Michael Phelps is no stranger to the Olympics. But the five-time Olympian will carry a newfound responsibility to the upcoming games in Rio. For the first time in Phelps’ career, members of the 47-member 2016 U.S. Olympic Swim Team voted him as one of its six team captains Tuesday at the team’s training center in San Antonio.
Phelps, the most decorated Olympian of all time, will be joined by teammates Nathan Adrian and Anthony Ervin as the other captains of the men’s team .Ervin won a gold medal at the 2000 Olympics before retiring for a decade. He came back to compete on the 2012 and 2016 teams. Adrian has made two prior Olympic appearances, in Beijing and London, and won 2012 Olympic gold in the 100m freestyle.
On the women’s side, three-time Olympians Elizabeth Beisel and Allison Schmitt were named team captains alongside Cammile Adams, a two-time Olympian. Beisel and Schmitt made their Olympic debuts as teenagers in Beijing, while Adams is back for her second appearance in Rio.
All six are first-time U.S. Olympic team captains and have qualified for a jaw-dropping 19 Olympics appearances combined. They were voted into their positions on Monday night during a training camp in San Antonio, Texas.
“It’s a fantastic group, with the next generation of swimmers being led by some very experienced veterans,” coach Mike Bottom says.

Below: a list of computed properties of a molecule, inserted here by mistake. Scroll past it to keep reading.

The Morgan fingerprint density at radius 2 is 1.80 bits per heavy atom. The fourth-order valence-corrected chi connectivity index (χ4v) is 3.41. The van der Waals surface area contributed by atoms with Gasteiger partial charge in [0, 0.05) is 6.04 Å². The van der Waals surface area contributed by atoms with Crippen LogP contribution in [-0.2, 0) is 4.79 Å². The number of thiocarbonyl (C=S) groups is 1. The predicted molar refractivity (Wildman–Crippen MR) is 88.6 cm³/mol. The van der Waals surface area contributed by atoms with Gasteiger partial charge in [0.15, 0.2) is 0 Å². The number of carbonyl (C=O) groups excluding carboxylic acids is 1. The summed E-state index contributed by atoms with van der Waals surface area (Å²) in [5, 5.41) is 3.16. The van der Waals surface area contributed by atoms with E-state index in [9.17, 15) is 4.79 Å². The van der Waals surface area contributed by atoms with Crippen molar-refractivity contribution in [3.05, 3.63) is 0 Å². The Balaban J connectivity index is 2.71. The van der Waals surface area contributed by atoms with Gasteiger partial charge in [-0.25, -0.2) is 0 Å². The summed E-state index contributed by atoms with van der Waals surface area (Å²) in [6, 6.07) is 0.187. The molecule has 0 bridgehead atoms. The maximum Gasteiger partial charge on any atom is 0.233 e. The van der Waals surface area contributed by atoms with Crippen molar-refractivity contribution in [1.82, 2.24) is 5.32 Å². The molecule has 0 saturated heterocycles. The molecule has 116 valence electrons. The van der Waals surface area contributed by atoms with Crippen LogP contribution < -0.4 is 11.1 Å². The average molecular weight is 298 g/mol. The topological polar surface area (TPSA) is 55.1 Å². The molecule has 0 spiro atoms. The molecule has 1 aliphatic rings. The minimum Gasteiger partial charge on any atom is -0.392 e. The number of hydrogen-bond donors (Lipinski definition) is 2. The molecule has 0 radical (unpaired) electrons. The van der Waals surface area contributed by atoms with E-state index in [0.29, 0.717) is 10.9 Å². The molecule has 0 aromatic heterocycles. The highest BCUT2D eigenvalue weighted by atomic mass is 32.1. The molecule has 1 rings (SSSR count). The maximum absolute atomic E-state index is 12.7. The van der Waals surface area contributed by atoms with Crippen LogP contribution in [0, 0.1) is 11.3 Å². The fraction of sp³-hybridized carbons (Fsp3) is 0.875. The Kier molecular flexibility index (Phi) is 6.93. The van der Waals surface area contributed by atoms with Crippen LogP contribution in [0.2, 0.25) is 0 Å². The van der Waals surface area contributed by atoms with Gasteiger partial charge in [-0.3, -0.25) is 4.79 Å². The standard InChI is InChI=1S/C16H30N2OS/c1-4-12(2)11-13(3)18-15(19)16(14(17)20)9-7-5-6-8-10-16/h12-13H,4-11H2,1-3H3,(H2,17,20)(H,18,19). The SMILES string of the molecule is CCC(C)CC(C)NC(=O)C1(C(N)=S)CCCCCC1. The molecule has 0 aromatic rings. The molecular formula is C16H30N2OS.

The most decorated Olympian in history, Phelps, 31, has never been named captain. It was hard to imagine him as a role model after years of hard partying that led to a second drunk-driving arrest in 2014. But Phelps has made a remarkable personal U-turn since entering rehab for substance abuse in 2014.
Phelps’ sister Hilary says that his therapy in rehab may have made Phelps more approachable to teammates. “There was always a little bit of a bubble around him, that was there for a long time. He’s let people know, ‘I’ve made mistakes, like everyone else. I’m human.’ And people respond to that.”
Phelps is the all-time Olympic leader, with 22 medals. He has earned 18 gold medals, twice as many as the second-highest gold winners. He claimed the 2012 Olympics would be his last, and then, under criticism for a lackluster performance in London and public displays of substance abuse, reversed himself. USA Swimming suspended Phelps and forced him to withdraw from the 2015 world championships after he was arrested for drunk driving in Baltimore in September 2014. He sought treatment in Arizona less than a week after his arrest.
“I think (in rehab) Michael learned that he had a good person inside of him, and that he was more than just a swimmer,” Hilary says. “He is so much more invested in life.”
It helps, she adds, that he became a father in May, when his fiancee Nicole Johnson gave birth to their son, Boomer.
“Michael’s story of sobriety and having a child has been great,” says USA Swimming coach David Marsh. “It’s the right time for him to show leadership.”
Phelps will attempt to win his fourth consecutive Olympic gold medal in four events, including 100-meter butterfly, 200 medley, 4×200 freestyle and the 4×100 medley. He qualified for each of the individual events, and it’s safe to assume his spot is secure for the relay competitions.